Then Mints We Shall Serve: Six Small Ways to Make People Buy
Every entrepreneur wants to make an app that sells or sells their business.
It’s no accident what persuades us. Humans have evolved to take into consideration a few factors when making decisions, and our Stone Age minds haven’t changed very much. Psychology and marketing professor Robert Cialdini developed a theory of six universal principles of influence that make our guts say yes, even if our higher minds say no.
The Universal Principles of Influence:
Reciprocity. When servers give you something small, like a mint, with the check, you’re more likely to tip well. What about extra mints unexpectedly, just because they like you? You’ll open your wallet wider still. The social human brain wants to maintain social connections. It responds to unexpected, kind gestures and gifts of value with a desire to return the favor. Consider what gift you can give to your customers before you even try to get their money.
Think: What can my app give people to make them want to give me money in return?
Scarcity: The less readily available, the more people want it. For prehistoric man, which is more valuable: tubers, which can be dug up anywhere, or big game meat, which is more nutritious and tasty, but much harder to get? Making something available to everyone gives it a perceived lower value, no matter its actual monetary value. Make it scarce, and people think it must be more valuable.
Think: Will more people actually buy my app if I make it cheap or make it so generic anyone can use it?
Authority: Credentials actually make a difference. They can be academic or professional, but they can also be proof of success and experience. What’s important is to signal actual credentials; walking up to people and announcing that you’re a big deal is a turn-off. It’s better to introduce yourself as an authority through someone else.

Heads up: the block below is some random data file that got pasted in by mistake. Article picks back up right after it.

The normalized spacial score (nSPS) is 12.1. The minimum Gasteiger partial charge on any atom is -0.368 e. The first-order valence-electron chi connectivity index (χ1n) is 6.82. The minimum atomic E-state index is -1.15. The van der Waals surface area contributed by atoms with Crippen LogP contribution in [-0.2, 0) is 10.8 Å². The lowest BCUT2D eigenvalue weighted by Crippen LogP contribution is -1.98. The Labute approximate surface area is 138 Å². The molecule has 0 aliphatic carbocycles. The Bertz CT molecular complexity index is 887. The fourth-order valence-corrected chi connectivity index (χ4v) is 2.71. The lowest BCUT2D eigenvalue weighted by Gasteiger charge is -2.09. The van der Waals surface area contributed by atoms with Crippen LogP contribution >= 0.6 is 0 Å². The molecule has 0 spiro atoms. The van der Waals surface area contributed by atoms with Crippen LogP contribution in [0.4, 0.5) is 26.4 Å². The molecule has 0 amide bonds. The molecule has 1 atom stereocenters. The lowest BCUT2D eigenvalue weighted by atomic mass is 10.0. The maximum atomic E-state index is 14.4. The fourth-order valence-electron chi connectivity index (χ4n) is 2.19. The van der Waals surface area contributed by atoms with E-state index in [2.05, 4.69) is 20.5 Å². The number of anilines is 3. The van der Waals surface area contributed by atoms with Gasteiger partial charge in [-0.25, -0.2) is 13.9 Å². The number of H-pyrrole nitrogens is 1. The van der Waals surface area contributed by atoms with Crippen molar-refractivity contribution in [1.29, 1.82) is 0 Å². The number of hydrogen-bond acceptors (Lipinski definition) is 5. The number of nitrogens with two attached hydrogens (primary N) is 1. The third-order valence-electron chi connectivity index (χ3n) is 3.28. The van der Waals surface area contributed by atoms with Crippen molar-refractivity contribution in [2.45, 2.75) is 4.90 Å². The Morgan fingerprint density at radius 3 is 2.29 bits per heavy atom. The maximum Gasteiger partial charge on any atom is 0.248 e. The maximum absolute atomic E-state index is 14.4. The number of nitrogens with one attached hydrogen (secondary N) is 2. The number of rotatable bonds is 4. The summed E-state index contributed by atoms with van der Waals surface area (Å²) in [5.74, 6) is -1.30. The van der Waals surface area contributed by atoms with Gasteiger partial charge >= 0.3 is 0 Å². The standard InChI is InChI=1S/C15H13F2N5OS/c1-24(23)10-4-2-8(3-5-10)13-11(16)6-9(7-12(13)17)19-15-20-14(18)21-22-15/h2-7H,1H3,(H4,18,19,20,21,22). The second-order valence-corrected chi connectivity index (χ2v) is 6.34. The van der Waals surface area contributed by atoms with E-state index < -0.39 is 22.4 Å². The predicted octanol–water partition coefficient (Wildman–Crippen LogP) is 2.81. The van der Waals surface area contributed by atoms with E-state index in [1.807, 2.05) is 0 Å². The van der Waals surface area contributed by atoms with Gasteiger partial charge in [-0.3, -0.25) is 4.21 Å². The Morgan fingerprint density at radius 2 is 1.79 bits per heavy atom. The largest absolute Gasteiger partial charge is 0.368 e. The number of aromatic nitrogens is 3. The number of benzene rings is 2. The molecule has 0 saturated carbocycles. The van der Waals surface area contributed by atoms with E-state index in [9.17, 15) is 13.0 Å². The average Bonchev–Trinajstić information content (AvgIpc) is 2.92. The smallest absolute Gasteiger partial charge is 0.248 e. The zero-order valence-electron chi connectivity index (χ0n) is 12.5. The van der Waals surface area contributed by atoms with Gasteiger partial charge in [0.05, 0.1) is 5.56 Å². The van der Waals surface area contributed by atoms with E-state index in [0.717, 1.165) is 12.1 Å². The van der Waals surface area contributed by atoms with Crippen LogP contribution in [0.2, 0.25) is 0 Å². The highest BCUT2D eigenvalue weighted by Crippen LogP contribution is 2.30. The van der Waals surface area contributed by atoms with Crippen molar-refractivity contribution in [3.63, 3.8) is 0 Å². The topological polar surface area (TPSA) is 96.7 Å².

But you better walk the walk if you’re going to get someone to talk the talk, as crackdowns on fake reviewers have lead to buyers becoming more suspicious and more savvy.
Think: What credentials do I have to make someone trust that this is a good app? How do I show it, not tell it?
Consistency: People prefer to act consistently with their previous behavior. If you get them to make small commitments, especially public commitments, you get them to make bigger commitments. Get them to agree in writing, even if it’s just typing in their email address to join a list.
Think: How do I get someone to make the first commitment: downloading the app? A lite version? A free trial?
Liking: Make people like you and create a connection. We like people who like us, especially ones who go out of their way to show it. Think about how you feel when someone pays you a compliment. You’re more inclined to want to do things for them because they’ve signaled that they like you.
When you meet someone, the first thing you do is look for common ground. This is how we find our people. What we buy identifies us with the people who also buy those things. Are you an IPhone or Android person? Do you drive a Civic or a Porsche?
We like people who cooperate with us. People want social harmony, and we want to be with people who put us at ease and want what’s best for all of us.
Think: How will I let my users know that I appreciate them and think they have impeccable taste in apps? How will I get them to cooperate with me and buy my app?
Consensus: People take social cues from other people, even ones they don’t know, or aren’t even present. There’s always a contrarian, but most people want to be part of the majority. When you know most other people do the thing, you do it. When you know that you could join the majority, you join them. When you’re told you’re joining a majority in a positive behavior for all, you’re much in favor of doing it.
Think: How do I generate enough of a genuine following or convey that downloading my app puts someone in the in-crowd?
You may have your development team make the greatest app in the world, but the real hurdle is getting people to buy it, use it, and promote it to other people. These six principles are easy, simple things we employ all the time as people in every other aspect of our lives. A server can increase their tips by including a simple mint with the check. Think about what mints you can serve with your app, because when it comes down to it, we serve mints all the time.